When we were searching for a salad that reflects my restaurant Qualia’s ethos, my Chef de Cuisine, Tarang, came up with this recipe. The tomato is the hero ingredient here – used both fresh and fermented, it brings in a funky chewiness. The avocado soup, which is more like a puree, adds a calming touch, offsetting the tomatoes’ sweet-sour profile. Tying it all together is the delicious creamy burrata.

  • Serves


  • Cook Time


    Plus 4 days to ferment tomatoes and 2 hours to pickle celery


For Fermented Tomatoes

  • 500 gm red tomato
  • 50 gm celery
  • 30 gm salt
  • 1 lt water
  • 10-12 black peppercorns
  • 4-5 garlic cloves
  • 2 bay leaves

For Tomato Salad

  • 250 gm heirloom tomato
  • 250 gm fermented tomato
  • 10 gm chive, chopped
  • 5 gm parsley, chopped
  • 60 ml extra virgin olive oil
  • 20 ml white balsamic
  • 10 ml honey
  • Salt and pepper

For Avocado Soup

  • 1 large ripe avocado, mashed
  • 50 gm sour cream
  • 10 gm spinach leaf, blanched
  • 5 gm coriander
  • 150 ml vegetable stock, chilled
  • 10 ml lemon juice
  • 10 ml honey
  • 1 green chilli
  • Salt and pepper

For Pickled Celery

  • 200 gm celery stalk
  • 50 gm sugar
  • 5 gm salt
  • 50 ml white wine vinegar

For Garnish

  • 40 gm roasted almond flakes
  • 20 gm pickled celery
  • 15 gm celery microgreens
  • 20 ml extra virgin olive oil
  • 4 baby burrata


For Fermented Tomatoes

  1. Wash tomatoes and prick the tops and bottoms a couple of times with a fork.
  2. Place tomatoes, celery stalks, garlic and spices in a sterilised mason jar.
  3. Bring water to boil in a pot. Once heated, add salt and pour the hot liquid over the tomatoes in the jar, leaving an inch of free space on top. Seal the jar and let it sit at room temperature for several days. 
  4. After the second day, you will need to “burp” your jar by opening and resealing the lid to release the build-up of fermentation gas.
  5. After 3-4 days, you will find the liquid in the jar has turned cloudy. This is good. It’s meant to. 
  6. Bubbles will rise through the liquid and pop on surface around the fourth day. The tomatoes are ready to eat by this point, but you may choose to let them ferment further. They’ll get funkier as time goes on. Whenever you decide to stop, transfer the jar to the refrigerator to slow down the fermentation, if not totally stop it. Just remember to “burp” the jar every three-four days even while refrigerated.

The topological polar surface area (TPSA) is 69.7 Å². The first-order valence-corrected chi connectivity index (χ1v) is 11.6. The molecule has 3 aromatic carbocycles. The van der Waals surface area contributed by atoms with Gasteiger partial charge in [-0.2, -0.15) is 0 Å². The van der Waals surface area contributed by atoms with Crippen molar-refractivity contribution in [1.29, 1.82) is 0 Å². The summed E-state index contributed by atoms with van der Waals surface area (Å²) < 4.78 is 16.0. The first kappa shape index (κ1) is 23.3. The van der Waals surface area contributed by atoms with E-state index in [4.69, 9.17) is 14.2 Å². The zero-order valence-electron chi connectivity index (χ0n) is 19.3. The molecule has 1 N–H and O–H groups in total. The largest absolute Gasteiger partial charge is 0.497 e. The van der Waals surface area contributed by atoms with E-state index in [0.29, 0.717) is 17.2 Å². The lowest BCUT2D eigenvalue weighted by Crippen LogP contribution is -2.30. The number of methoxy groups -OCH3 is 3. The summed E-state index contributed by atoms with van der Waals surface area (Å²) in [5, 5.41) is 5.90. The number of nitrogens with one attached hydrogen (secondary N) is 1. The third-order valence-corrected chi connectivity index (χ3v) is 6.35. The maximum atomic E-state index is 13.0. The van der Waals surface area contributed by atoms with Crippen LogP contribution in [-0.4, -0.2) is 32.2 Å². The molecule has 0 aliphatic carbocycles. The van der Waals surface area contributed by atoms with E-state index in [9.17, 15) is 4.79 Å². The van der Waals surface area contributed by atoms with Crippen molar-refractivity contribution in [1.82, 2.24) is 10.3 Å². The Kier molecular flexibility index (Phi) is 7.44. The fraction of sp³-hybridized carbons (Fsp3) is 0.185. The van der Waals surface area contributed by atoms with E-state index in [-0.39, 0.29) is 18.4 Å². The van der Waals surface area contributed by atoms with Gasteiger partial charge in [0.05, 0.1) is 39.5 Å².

For Avocado Soup

  1. Peel and de-seed the avocado. 
  2. Add the avocado flesh with other ingredients to a blender jar. Blend to a thick soup consistency. Refrigerate, well covered, to prevent it from discolouring until use.

For Pickled Celery

  1. Separate the individual celery stalks from the bunch by prying them off the bottom until they snap off.
  2. Wash the individual stalks under cold running water to remove any dirt. Trim off and discard the large white section from the bottom of each stalk.
  3. Using a vegetable peeler, remove the fibrous, thread-like outer skin on the convex surface and discard. Continue using the peeler and shave off long ribbons of celery peels.
  4. Marinate celery ribbons in a dressing of vinegar, salt and sugar and store in a non-reactive container, refrigerated for two hours before use.

For Heirloom Tomato Salad

  1. Cut heirloom tomatoes in different shapes (wedges, rounds, halves, slices) depending upon the size.
  2. Using a pair of kitchen tongs, remove a couple of fermented tomatoes from the brine. Peel and cut into wedges.
  3. Dress with a vinaigrette made from the vinegar, oil and herbs and adjust the seasoning.

To Serve

  1. In a coupe plate, place the marinated tomatoes along one edge and pour some of the avocado “soup” beside them in the centre.
  2. Garnish the tomato salad with pickled celery, microgreens and roasted almond flakes.
  3. Place a cut open burrata on the tomato salad and drizzle some extra virgin olive oil over it and the tomatoes. Season with crushed black pepper and a little salt. 
Rahul Akerkar

Rahul Akerkar

Rahul Akerkar, the chef-founder of Qualia in Mumbai, was Scroll Food’s Chef of the Month for June. He started his culinary journey 35 years ago in the US, returning to India in 1989. Since then, he has been busy changing the way we eat. Known for setting industry trends with his creative, ingredient-driven cuisine, and warm attentive hospitality, Rahul’s award-winning restaurants secured his position as one of India’s first successful, chef-restaurateurs. In his career, he has won many accolades – he was featured in Asiaweek’s Survey of “Kitchen Gods” in 2001 and was 28 on San Pellegrino’s List of Asia’s 50 Best Restaurants in 2013. More recently, he won Chef of The Year at the Times Food Awards 2016, Mumbai. He has been guest chef in several kitchens around the world, authored numerous articles, and frequently consults to the food and hospitality industry.

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